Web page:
Strategic considerations

As with other litigation that is targeted at larger political and social change, M68 posed difficult broader strategic issues. A possible consequence of success in M68 was that the Commonwealth might have formed the view that it was not entitled to control, fund or procure overseas detention and, accordingly, should effectively cease its involvement in the Nauru and Manus processing centres. In that case, Australia would have had no duty to accept the asylum seekers; indeed, the theory of offshore processing is that Nauru and Papua New Guinea are willing to accept the asylum seekers and process them for local visas. If Australia had ceased its involvement, but the asylum seekers not returned to Australia, that may not have been an outcome desirable for those detained on Nauru . An alternative consequence, and one more desirable for those detained on Nauru, would have been the crafting of a statutory regime which gave offshore detainees more safeguards under Australian law and greater access to Australian courts to ensure the effective protection of those safeguards. As it has panned out, neither of those consequences will eventuate.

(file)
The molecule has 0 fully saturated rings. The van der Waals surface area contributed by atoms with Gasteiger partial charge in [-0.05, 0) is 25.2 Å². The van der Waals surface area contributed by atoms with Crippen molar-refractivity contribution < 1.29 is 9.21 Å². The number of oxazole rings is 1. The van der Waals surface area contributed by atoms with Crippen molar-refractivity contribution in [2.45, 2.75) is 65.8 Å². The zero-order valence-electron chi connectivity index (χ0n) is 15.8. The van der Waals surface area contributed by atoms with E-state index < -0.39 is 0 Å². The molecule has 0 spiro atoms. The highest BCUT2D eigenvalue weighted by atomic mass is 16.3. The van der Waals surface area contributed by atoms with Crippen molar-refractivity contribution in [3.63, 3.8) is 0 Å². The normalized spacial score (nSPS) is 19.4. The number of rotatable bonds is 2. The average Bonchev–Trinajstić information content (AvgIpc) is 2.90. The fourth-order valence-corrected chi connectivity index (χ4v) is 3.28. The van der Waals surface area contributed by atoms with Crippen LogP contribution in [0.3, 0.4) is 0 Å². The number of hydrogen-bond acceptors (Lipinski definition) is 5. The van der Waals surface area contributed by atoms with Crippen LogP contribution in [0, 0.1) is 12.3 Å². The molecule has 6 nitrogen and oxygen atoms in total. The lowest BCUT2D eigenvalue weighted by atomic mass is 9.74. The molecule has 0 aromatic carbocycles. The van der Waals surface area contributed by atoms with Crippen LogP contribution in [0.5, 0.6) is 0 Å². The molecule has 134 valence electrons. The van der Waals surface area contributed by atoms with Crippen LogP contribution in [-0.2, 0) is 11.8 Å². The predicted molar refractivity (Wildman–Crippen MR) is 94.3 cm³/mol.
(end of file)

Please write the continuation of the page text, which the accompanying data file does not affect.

The facts

To return to the case. The key factual issues were: (i) whether those on Nauru were detained; (ii) the nature and degree of Commonwealth involvement in that detention; and (iii) the purpose and character of the detention.

1. Detention on Nauru?

By the time of the hearing, it was largely accepted that those on Nauru had previously been detained, but would not be detained in the future. The changing position arose from the fact that Nauru adopted a full ‘open centre’ policy on the eve of the case. The changed prospective position raised standing issues which were ultimately resolved in the plaintiff’s favour.

2. Australian involvement in Nauruan detention

The underlying facts bearing on the nature and degree of the Commonwealth’s involvement were summarised by Gordon J. This involvement included:

  • stipulating Nauru as a ‘regional processing country’ under s 198AD(5) of the Migration Act;
  • signing a Memorandum of Understanding with Nauru under which the Commonwealth would transfer unauthorised maritime arrivals to Nauru, with the Commonwealth bearing all costs;
  • removing the plaintiff from Christmas Island to Nauru;